New plan for immigration
The government’s proposals for the new plan for immigration were announced in March 2021.
The home secretary announced that the new plan will aim to:
- increase the fairness and efficacy of the system so that the UK can better protect and support those in genuine need of asylum
- deter illegal entry into the UK, thereby breaking the business model of criminal trafficking networks and protecting the lives of those they endanger
- remove more easily from the UK those with no right to be here
The key points of the home secretary’s proposals were:
- the government will establish a 'good faith' requirement for legal representatives
- the government will establish a fast-track appeals process and streamlined appeals system, tackling ‘meritless’ claims and appeals. All claims must be made ‘up front’, although it was not made clear how this would function. This ‘one-stop process’ is intended to speed up removals. More information can be found in the full statement
- refugees who come to the UK’s official resettlement programme will get indefinite leave to remain once they arrive
- those who arrive ‘illegally’ and successfully claim asylum will receive a new ‘temporary protection status’ rather than the right to settle. They will also have limited family reunion rights and reduced access to benefits
- members of the Windrush generation will find it easier to achieve citizenship as the British Nationality Act will be amended
- maximum life sentences will be introduced for people smugglers
In May 2021 the government published a legal migration and border control strategy statement for the new plan for immigration. The strategy statement discusses:
- the EU settlement scheme
- a global business mobility route
- an unsponsored work route
- digitising the border
- simplification of the immigration rules
Most notable, is the new ‘global business mobility’ visa which would incorporate the intra-company transferees and overseas business representative routes, UK trade commitments, and "provisions to accommodate important export related secondments".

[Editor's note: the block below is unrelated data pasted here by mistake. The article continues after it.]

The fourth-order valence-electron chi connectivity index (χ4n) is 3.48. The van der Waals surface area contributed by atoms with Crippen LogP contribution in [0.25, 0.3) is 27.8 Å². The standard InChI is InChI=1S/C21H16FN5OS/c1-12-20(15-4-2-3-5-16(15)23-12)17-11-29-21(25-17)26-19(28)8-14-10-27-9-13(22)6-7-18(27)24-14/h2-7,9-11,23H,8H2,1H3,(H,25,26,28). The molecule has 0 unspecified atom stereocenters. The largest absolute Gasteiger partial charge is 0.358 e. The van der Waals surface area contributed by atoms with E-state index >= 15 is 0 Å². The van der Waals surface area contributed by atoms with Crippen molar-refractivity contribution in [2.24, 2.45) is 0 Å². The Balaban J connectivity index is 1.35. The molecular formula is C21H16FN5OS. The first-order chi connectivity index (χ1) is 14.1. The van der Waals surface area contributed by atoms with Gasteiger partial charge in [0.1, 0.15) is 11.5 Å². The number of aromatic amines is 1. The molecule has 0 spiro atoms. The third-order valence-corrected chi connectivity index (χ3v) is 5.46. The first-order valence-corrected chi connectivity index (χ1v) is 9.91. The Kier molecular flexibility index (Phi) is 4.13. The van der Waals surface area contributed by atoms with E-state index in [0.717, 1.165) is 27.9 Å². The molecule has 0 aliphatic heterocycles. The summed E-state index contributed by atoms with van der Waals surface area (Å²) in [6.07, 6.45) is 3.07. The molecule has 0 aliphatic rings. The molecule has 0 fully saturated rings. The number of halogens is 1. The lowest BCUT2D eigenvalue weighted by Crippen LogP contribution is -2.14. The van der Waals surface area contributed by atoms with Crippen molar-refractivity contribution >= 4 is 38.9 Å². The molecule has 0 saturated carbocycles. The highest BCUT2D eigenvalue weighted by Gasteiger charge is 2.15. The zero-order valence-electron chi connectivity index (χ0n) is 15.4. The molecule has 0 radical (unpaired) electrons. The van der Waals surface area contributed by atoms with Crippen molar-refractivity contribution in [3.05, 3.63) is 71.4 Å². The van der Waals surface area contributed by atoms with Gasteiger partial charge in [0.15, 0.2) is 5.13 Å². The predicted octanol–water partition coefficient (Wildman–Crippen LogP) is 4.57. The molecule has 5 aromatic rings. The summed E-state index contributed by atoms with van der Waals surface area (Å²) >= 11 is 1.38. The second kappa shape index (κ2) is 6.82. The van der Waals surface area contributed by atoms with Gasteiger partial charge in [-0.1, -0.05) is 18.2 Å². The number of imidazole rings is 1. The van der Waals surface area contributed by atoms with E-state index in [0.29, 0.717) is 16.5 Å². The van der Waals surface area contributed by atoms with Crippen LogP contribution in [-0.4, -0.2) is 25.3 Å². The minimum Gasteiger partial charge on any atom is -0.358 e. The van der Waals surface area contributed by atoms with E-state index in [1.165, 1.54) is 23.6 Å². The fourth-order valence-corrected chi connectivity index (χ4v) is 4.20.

The proposed changes to the asylum system would undermine access to justice and the rule of law.
The proposals are not supported by evidence or detail – the plan does not provide any rationale or information on how the proposals could realistically operate in practice.
Any changes should be well-evidenced, coherent, and take a trauma-informed approach, reflecting the experiences of people seeking asylum in the UK.
The suggestion of 'good faith' requirements for lawyers working in asylum would undermine trust in the justice system, as solicitors are already bound by the highest ethical and professional standards.
We strongly oppose any implication that our members do not practice in good faith already, a claim which is damaging not only to the profession but to the vulnerable clients it might deter from seeking advice.
A so-called ‘one-stop process’ would be impracticable, unrealistic, and a barrier to accessing justice for many people; it does not account for the fact that many claimants will have suffered great trauma, nor that evidence often comes to light at later stages in the process.
Our views are outlined in more detail in our full response to the consultation.
What we’re doing
If you’re a Law Society member and would like to stay informed of our work on the new plan for immigration, email Grace Toller.